The "Alphabet Soup" of Industrial Dust Detection
Continuous Opacity Monitoring Systems (COMS) for dust detection form an integral part of many facilities’ environmental control systems. While we don't sell COMS dust detection systems, we field a lot of questions from engineering and maintenance teams about how they compare to other solutions. This article will answer a few of the common questions.
In many facilities, COMS systems were required by early permits to monitor particulate matter emitted from the facility. They were the "go to" CPMS (Continuous Parameter Monitoring System) for several years until USEPA first amended the MACT standards to incorporate triboelectric instruments.
Most COMS dust detection systems are placed after the emissions control system(s) such as a fabric filter dust collector to monitor its operation and efficiency at all times. They were an early technology, however, and in recent years, the limitations and inherent drawbacks of COMS for dust emissions detection have led some to investigate new technologies. One such technology mentioned is PEMS or Predictive Emissions Monitoring System.
Predictive Emissions Monitoring Systems or PEMS
PEMS are an interesting new player in the emissions monitoring industry. A predictive emission monitoring system (PEMS) basically determines gas concentration or emission rate by using a process or control device for parametric measure of operating conditions. Those measurements are then manipulated through a conversion equation, a graph, or computer program to produce results in units of the applicable emission limitation or standard. At present, the EPA has conducted several rounds of trials with various PEMS OEMs, and even published temporary guidelines for designing of the algorithms as well as accuracy levels.
PEMS strive to overcome some of the key drawbacks of operating a conventional continuous emissions monitoring system (CEMS) for various pollutants regulated by the Clean Air Act and other associated legislation in the US (as well as under similar environmental regulations internationally.) A PEMS attempts to ascertain emissions data by calculating emissions levels based on careful monitoring of source operations rather than directly measuring emissions when generated. For example, a conventional CEMS uses various instruments in the outlet stack on a natural gas boiler to directly measure and record pollutants such as carbon monoxide, nitrogen dioxide or sulfur dioxide among other things. A PEMS would instead monitor operating conditions on the boiler (i.e. source equipment) such as temperature, feed rate, flow rate, etc., and then using that data calculate the emissions that would normally be generated and output them.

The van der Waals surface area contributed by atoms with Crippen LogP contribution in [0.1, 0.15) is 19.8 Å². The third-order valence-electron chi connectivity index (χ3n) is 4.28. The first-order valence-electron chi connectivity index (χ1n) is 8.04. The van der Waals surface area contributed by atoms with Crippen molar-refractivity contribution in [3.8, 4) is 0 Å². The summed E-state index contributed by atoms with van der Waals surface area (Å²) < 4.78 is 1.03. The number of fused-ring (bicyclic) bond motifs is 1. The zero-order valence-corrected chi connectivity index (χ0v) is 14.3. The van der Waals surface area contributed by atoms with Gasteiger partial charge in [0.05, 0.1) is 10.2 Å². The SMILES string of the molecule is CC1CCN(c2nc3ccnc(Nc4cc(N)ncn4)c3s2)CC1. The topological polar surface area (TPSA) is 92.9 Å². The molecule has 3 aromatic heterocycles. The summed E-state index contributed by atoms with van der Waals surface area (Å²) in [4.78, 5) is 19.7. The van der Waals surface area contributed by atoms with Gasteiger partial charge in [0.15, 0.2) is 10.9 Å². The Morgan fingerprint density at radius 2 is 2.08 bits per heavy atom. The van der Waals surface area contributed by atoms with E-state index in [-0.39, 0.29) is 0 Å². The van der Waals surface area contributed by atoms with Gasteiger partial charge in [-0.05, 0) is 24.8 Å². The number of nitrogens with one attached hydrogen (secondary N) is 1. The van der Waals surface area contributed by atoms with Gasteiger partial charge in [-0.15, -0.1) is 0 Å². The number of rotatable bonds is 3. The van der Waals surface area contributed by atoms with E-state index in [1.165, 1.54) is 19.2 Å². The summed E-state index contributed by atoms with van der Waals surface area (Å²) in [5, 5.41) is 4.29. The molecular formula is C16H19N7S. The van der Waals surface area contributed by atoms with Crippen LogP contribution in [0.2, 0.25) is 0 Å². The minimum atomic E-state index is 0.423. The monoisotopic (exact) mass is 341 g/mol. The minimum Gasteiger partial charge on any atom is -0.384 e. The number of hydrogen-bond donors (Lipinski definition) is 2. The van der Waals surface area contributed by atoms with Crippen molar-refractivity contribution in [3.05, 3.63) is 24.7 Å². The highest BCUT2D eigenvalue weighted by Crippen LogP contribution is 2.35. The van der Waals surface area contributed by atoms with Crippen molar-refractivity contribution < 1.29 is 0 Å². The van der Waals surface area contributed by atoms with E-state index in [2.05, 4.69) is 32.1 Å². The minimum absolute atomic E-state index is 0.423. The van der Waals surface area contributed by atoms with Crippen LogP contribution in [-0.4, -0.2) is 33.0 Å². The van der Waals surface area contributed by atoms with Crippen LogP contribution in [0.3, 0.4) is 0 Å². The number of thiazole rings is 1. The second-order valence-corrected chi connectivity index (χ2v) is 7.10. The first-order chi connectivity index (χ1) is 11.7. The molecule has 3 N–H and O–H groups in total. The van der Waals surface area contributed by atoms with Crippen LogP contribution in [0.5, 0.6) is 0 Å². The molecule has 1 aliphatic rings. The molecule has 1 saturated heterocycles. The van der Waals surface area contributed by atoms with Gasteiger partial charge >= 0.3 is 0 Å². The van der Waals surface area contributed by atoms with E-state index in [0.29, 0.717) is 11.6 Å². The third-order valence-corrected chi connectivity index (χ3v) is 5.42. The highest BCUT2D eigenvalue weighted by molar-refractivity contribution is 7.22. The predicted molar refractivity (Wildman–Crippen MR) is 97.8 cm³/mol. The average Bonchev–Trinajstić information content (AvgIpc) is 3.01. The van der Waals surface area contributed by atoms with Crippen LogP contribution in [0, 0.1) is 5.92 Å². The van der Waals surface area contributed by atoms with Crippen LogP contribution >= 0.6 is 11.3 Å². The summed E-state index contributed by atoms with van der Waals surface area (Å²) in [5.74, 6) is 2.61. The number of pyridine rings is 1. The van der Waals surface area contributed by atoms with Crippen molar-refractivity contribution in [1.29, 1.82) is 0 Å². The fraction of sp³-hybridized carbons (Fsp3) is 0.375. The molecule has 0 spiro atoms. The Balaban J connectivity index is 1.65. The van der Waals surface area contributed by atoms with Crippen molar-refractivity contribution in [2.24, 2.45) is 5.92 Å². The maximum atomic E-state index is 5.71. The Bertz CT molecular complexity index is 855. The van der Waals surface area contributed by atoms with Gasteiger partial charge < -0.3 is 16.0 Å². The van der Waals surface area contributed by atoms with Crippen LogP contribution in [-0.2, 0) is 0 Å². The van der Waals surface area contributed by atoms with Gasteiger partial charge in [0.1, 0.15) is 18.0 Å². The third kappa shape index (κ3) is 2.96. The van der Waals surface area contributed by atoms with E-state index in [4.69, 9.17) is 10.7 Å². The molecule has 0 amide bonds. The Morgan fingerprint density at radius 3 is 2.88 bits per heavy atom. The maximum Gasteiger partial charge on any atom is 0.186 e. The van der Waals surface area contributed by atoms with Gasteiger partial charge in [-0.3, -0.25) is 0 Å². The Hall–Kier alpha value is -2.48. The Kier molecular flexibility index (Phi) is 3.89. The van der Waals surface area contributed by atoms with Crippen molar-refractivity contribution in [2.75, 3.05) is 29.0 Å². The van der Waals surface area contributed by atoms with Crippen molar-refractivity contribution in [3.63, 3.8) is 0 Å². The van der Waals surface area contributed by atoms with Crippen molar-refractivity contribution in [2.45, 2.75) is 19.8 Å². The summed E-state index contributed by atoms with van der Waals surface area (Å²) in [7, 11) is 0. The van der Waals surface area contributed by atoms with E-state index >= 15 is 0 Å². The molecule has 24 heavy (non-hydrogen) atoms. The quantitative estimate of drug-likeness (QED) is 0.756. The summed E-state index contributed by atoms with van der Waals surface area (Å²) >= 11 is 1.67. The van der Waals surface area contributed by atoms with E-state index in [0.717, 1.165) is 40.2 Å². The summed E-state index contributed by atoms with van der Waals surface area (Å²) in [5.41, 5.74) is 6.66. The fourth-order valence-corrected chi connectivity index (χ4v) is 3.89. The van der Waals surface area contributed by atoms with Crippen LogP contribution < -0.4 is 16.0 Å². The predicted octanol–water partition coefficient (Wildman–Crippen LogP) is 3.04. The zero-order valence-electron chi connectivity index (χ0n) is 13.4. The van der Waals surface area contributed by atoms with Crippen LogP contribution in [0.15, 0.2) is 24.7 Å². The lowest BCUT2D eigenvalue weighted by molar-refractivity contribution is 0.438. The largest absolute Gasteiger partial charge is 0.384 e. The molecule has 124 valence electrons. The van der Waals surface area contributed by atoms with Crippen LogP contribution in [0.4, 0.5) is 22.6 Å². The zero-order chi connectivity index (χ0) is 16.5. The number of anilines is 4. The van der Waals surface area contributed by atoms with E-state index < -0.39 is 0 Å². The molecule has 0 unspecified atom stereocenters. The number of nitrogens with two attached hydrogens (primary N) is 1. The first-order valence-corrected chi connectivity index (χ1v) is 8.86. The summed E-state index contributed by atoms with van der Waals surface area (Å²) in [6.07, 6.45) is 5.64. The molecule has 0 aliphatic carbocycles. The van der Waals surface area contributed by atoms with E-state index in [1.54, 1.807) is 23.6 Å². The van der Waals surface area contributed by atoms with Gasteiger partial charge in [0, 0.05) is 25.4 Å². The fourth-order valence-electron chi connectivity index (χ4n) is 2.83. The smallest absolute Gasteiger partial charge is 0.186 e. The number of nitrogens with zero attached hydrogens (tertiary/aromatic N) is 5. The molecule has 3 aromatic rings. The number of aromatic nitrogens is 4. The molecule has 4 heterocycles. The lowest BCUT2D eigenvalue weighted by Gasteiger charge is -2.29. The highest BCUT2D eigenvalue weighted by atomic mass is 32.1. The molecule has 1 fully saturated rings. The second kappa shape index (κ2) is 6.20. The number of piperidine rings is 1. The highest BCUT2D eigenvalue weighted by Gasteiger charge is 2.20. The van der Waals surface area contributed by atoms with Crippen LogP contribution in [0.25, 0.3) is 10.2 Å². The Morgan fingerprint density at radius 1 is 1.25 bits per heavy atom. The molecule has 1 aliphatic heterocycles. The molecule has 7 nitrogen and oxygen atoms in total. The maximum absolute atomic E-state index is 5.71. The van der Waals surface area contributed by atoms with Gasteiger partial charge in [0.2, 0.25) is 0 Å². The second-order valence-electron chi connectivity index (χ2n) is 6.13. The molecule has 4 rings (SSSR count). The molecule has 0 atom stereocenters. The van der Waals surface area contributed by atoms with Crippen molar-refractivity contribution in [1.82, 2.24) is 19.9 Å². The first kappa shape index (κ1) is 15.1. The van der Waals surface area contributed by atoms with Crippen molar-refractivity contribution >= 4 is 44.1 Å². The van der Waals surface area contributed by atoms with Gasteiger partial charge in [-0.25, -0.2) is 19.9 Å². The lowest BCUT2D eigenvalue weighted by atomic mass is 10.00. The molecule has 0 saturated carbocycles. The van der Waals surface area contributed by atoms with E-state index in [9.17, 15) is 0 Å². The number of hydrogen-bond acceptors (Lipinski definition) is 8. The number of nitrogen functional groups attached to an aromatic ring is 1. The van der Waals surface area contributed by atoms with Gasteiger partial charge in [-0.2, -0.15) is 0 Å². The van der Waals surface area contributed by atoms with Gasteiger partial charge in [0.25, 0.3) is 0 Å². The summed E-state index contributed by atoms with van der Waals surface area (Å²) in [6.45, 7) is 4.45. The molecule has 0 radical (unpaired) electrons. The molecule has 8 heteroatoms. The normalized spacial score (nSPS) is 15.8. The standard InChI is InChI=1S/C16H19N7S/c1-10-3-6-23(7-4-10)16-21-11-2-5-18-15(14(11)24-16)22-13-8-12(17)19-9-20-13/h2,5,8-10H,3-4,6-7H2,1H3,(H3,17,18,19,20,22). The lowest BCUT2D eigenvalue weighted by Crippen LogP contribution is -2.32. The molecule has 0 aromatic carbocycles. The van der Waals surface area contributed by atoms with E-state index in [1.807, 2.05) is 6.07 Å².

PEMS To Replace COMS Dust Detection?
PEMS are being studied by the EPA for use in a possible application in monitoring of NOx emissions. OEMs haven't begun intensive development of PEMS for use in monitoring PM emissions nor has the EPA began studying the proposition. For now, PM emissions for the most part still fall under the requirement for monitoring through stack testing, opacity monitoring or direct measuring with triboelectric detection system. On larger installations, plants may be required to monitor and record PM as part of a Continuous Opacity Monitoring Systems (COMS dust detection) or as part of a larger CEMS (Continuous Emissions Monitoring System.)
Predictive Monitoring Capabilities of PM Emissions with Triboelectric Detectors?
It's worth noting that predictive monitoring capabilities already exist for PM sources making use of triboelectric dust monitoring systems such as the Auburn Systems’ TRIBO series of detectors. Using the highly accurate PM detection capabilities of its dual band AC/DC triboelectric technology, TRIBO units can help plants effectively predict maintenance needs for particulate control systems, such as fabric filter dust collectors.
By recording trending emissions data in realtime down to 0.000002 g/dscf operators can accurately predict (1) when individual bags in the initial stages of failure (e.g. holes, loose connection, etc.) will reach critical levels and (2) when entire sets of filters will reach the end of their useful service life and need to be replaced. The latter alone can save plants significant amounts in replacement bags and production disruption by allowing them to accurately plan filter replacements to avoid common pitfalls including urgent filter procurement, production disruption and even contracted labor. While traditional COMS dust detection may alert operators when control devices no longer are operating at required capture efficiencies, they cannot provide this level of predictive capabilities due to their inherently lower sensitivity.
Would you like to learn more about the benefits of predictive maintenance that are possible with triboelectric dust detection systems from Auburn Systems? Please visit our blog to learn more or contact us today.